The following is taken from transcripts in the second criminal trial of the Holy Land Foundation:

Witnesses for the Prosecution
FBI Special Agent Robert Miranda Said HLF used known Hamas activists to speak at fundraising events. On cross-examination, admitted that these speakers were not listed as terrorists, and it was not illegal to have them as speakers. Also testified that family connections establish a link between some HLF leaders and Hamas. Defendant Ghassan Elashi’s cousin is married to a high-ranking Hamas leader who is on the government lists.
FBI Special Agent Lara Burns Testified about an HLF letter referring to the zakat committees as “ours” and said that HLF contacts with the committees were Hamas leaders. On cross-examination, admitted that most of these individuals are not on any government watch list.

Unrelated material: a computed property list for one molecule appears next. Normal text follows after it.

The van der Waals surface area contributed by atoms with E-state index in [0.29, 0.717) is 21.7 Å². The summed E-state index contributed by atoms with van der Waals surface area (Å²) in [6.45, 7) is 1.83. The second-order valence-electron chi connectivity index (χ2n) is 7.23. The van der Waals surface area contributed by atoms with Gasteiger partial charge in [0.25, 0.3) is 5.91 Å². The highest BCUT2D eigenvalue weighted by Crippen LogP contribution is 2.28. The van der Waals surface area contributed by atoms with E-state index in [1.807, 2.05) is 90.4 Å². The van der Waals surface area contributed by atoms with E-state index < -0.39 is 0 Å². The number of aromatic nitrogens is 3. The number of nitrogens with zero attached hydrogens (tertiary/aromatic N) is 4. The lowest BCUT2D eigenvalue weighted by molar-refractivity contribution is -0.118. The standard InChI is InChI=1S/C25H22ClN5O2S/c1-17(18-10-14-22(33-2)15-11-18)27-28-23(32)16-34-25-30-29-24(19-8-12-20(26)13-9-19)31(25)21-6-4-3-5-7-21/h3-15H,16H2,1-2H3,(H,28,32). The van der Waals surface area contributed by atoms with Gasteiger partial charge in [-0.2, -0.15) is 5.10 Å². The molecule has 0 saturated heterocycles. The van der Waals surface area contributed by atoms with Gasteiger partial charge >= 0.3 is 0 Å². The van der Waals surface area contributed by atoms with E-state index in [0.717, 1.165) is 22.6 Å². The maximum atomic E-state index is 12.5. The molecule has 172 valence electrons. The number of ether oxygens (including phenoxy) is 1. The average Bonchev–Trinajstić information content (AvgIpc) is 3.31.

• An agent in Shin Bet (Israeli domestic security agency) who testified anonymously in a closed courtroom. Testified that Hamas funding comes primarily from international groups like HLF and that the zakat committees are staffed by known Hamas members. Said the Israeli military found materials praising suicide bombers in searches of zakat committee offices.

The defense presented evidence to discredit prosecution witnesses and establish that HLF’s funds were spent for charitable purposes. Defense attorney Nancy Holland asked why the zakat committees were not listed by the government if they really are linked to terrorism. They also showed a video of staff from HLF’s Gaza office delivering food to the family of an ambulance driver killed while attempting to assist a child wounded in a shoot-out between Israelis and Palestinians. The HLF paperwork referred to him as a “martyr.”

Witnesses for the Defense